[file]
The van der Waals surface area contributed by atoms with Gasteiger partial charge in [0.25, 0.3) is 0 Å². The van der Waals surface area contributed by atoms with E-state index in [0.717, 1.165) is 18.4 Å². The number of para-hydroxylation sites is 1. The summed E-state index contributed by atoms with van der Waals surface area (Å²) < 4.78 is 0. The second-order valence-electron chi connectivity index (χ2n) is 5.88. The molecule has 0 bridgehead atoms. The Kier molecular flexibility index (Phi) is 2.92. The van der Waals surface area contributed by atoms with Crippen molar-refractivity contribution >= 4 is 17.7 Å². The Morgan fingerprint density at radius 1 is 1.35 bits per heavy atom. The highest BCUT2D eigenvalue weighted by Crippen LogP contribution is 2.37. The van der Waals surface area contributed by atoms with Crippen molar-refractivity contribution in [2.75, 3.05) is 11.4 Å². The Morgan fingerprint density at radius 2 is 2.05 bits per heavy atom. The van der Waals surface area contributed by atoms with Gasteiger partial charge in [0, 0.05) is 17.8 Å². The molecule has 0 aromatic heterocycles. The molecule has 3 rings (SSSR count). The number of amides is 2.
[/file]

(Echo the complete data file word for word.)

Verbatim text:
The van der Waals surface area contributed by atoms with Gasteiger partial charge in [0.25, 0.3) is 0 Å². The van der Waals surface area contributed by atoms with E-state index in [0.717, 1.165) is 18.4 Å². The number of para-hydroxylation sites is 1. The summed E-state index contributed by atoms with van der Waals surface area (Å²) < 4.78 is 0. The second-order valence-electron chi connectivity index (χ2n) is 5.88. The molecule has 0 bridgehead atoms. The Kier molecular flexibility index (Phi) is 2.92. The van der Waals surface area contributed by atoms with Crippen molar-refractivity contribution >= 4 is 17.7 Å². The Morgan fingerprint density at radius 1 is 1.35 bits per heavy atom. The highest BCUT2D eigenvalue weighted by Crippen LogP contribution is 2.37. The van der Waals surface area contributed by atoms with Crippen molar-refractivity contribution in [2.75, 3.05) is 11.4 Å². The Morgan fingerprint density at radius 2 is 2.05 bits per heavy atom. The van der Waals surface area contributed by atoms with Gasteiger partial charge in [0, 0.05) is 17.8 Å². The molecule has 0 aromatic heterocycles. The molecule has 3 rings (SSSR count). The number of amides is 2.